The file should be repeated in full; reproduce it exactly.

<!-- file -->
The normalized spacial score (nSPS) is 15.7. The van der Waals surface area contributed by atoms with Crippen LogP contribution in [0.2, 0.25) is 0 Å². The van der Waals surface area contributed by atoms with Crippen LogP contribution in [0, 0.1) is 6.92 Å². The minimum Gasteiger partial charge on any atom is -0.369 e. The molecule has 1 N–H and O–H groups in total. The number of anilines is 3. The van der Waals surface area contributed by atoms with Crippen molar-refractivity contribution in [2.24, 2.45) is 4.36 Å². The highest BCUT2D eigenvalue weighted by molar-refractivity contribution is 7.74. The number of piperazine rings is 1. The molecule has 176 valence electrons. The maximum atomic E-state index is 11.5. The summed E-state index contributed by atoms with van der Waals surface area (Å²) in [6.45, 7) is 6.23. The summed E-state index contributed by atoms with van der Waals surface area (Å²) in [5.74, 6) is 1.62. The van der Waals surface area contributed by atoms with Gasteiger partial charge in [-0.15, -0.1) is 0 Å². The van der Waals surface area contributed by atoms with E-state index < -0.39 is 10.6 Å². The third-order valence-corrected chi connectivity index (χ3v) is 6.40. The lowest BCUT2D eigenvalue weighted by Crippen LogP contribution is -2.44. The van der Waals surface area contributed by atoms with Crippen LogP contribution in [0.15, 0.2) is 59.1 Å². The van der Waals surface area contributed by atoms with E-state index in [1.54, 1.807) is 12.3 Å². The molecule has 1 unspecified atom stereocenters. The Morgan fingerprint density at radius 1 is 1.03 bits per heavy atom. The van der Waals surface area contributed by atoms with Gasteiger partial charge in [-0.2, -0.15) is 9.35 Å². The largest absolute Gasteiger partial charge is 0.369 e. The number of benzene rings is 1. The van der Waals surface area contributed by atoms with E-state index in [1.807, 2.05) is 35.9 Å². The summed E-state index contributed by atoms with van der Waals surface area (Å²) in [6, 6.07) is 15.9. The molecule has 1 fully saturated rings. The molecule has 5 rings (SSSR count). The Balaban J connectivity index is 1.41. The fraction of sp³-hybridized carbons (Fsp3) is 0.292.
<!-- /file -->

The normalized spacial score (nSPS) is 15.7. The van der Waals surface area contributed by atoms with Crippen LogP contribution in [0.2, 0.25) is 0 Å². The van der Waals surface area contributed by atoms with Crippen LogP contribution in [0, 0.1) is 6.92 Å². The minimum Gasteiger partial charge on any atom is -0.369 e. The molecule has 1 N–H and O–H groups in total. The number of anilines is 3. The van der Waals surface area contributed by atoms with Crippen molar-refractivity contribution in [2.24, 2.45) is 4.36 Å². The highest BCUT2D eigenvalue weighted by molar-refractivity contribution is 7.74. The number of piperazine rings is 1. The molecule has 176 valence electrons. The maximum atomic E-state index is 11.5. The summed E-state index contributed by atoms with van der Waals surface area (Å²) in [6.45, 7) is 6.23. The summed E-state index contributed by atoms with van der Waals surface area (Å²) in [5.74, 6) is 1.62. The van der Waals surface area contributed by atoms with Gasteiger partial charge in [-0.15, -0.1) is 0 Å². The van der Waals surface area contributed by atoms with E-state index < -0.39 is 10.6 Å². The third-order valence-corrected chi connectivity index (χ3v) is 6.40. The lowest BCUT2D eigenvalue weighted by Crippen LogP contribution is -2.44. The van der Waals surface area contributed by atoms with Crippen LogP contribution in [0.15, 0.2) is 59.1 Å². The van der Waals surface area contributed by atoms with E-state index in [1.54, 1.807) is 12.3 Å². The molecule has 1 unspecified atom stereocenters. The Morgan fingerprint density at radius 1 is 1.03 bits per heavy atom. The van der Waals surface area contributed by atoms with Gasteiger partial charge in [-0.2, -0.15) is 9.35 Å². The largest absolute Gasteiger partial charge is 0.369 e. The number of benzene rings is 1. The van der Waals surface area contributed by atoms with E-state index in [1.807, 2.05) is 35.9 Å². The summed E-state index contributed by atoms with van der Waals surface area (Å²) in [6, 6.07) is 15.9. The molecule has 1 fully saturated rings. The molecule has 5 rings (SSSR count). The Balaban J connectivity index is 1.41. The fraction of sp³-hybridized carbons (Fsp3) is 0.292.